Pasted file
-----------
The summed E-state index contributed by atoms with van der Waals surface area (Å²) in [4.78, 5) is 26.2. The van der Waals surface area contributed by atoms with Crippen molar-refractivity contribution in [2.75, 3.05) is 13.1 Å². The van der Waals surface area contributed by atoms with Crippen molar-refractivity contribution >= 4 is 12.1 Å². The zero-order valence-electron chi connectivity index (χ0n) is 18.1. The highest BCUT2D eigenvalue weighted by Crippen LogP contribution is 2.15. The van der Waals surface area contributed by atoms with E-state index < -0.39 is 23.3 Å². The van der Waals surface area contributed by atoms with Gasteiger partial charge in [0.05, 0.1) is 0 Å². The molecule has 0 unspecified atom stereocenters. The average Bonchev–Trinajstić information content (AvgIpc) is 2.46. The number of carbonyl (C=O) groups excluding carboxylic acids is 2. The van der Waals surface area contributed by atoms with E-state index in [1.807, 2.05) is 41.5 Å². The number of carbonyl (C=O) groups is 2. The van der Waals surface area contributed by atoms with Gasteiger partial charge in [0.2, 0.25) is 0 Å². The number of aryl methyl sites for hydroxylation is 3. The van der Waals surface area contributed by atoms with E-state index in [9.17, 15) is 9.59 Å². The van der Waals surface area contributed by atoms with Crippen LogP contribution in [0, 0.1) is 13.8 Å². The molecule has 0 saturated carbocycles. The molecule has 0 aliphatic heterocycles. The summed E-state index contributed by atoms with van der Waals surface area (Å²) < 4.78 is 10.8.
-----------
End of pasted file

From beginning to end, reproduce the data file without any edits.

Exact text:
The summed E-state index contributed by atoms with van der Waals surface area (Å²) in [4.78, 5) is 26.2. The van der Waals surface area contributed by atoms with Crippen molar-refractivity contribution in [2.75, 3.05) is 13.1 Å². The van der Waals surface area contributed by atoms with Crippen molar-refractivity contribution >= 4 is 12.1 Å². The zero-order valence-electron chi connectivity index (χ0n) is 18.1. The highest BCUT2D eigenvalue weighted by Crippen LogP contribution is 2.15. The van der Waals surface area contributed by atoms with E-state index < -0.39 is 23.3 Å². The van der Waals surface area contributed by atoms with Gasteiger partial charge in [0.05, 0.1) is 0 Å². The molecule has 0 unspecified atom stereocenters. The average Bonchev–Trinajstić information content (AvgIpc) is 2.46. The number of carbonyl (C=O) groups excluding carboxylic acids is 2. The van der Waals surface area contributed by atoms with E-state index in [1.807, 2.05) is 41.5 Å². The number of carbonyl (C=O) groups is 2. The van der Waals surface area contributed by atoms with Gasteiger partial charge in [0.2, 0.25) is 0 Å². The number of aryl methyl sites for hydroxylation is 3. The van der Waals surface area contributed by atoms with E-state index in [9.17, 15) is 9.59 Å². The van der Waals surface area contributed by atoms with Crippen LogP contribution in [0, 0.1) is 13.8 Å². The molecule has 0 saturated carbocycles. The molecule has 0 aliphatic heterocycles. The summed E-state index contributed by atoms with van der Waals surface area (Å²) < 4.78 is 10.8.